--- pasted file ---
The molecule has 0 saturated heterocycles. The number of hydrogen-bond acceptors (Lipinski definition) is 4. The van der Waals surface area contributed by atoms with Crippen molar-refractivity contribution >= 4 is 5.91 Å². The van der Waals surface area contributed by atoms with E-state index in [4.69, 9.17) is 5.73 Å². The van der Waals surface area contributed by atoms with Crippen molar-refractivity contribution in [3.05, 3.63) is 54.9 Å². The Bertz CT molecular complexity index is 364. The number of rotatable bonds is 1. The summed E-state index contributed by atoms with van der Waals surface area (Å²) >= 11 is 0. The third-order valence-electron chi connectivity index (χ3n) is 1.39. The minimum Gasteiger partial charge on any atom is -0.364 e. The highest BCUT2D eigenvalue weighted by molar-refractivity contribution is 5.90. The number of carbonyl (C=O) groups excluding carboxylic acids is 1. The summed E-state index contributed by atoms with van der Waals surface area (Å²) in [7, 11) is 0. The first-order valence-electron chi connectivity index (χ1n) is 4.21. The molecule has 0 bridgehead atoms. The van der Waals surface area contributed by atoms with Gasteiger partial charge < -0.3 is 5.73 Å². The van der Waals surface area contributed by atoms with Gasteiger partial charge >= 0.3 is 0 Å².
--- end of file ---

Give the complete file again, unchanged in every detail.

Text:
The molecule has 0 saturated heterocycles. The number of hydrogen-bond acceptors (Lipinski definition) is 4. The van der Waals surface area contributed by atoms with Crippen molar-refractivity contribution >= 4 is 5.91 Å². The van der Waals surface area contributed by atoms with E-state index in [4.69, 9.17) is 5.73 Å². The van der Waals surface area contributed by atoms with Crippen molar-refractivity contribution in [3.05, 3.63) is 54.9 Å². The Bertz CT molecular complexity index is 364. The number of rotatable bonds is 1. The summed E-state index contributed by atoms with van der Waals surface area (Å²) >= 11 is 0. The third-order valence-electron chi connectivity index (χ3n) is 1.39. The minimum Gasteiger partial charge on any atom is -0.364 e. The highest BCUT2D eigenvalue weighted by molar-refractivity contribution is 5.90. The number of carbonyl (C=O) groups excluding carboxylic acids is 1. The summed E-state index contributed by atoms with van der Waals surface area (Å²) in [7, 11) is 0. The first-order valence-electron chi connectivity index (χ1n) is 4.21. The molecule has 0 bridgehead atoms. The van der Waals surface area contributed by atoms with Gasteiger partial charge < -0.3 is 5.73 Å². The van der Waals surface area contributed by atoms with Gasteiger partial charge >= 0.3 is 0 Å².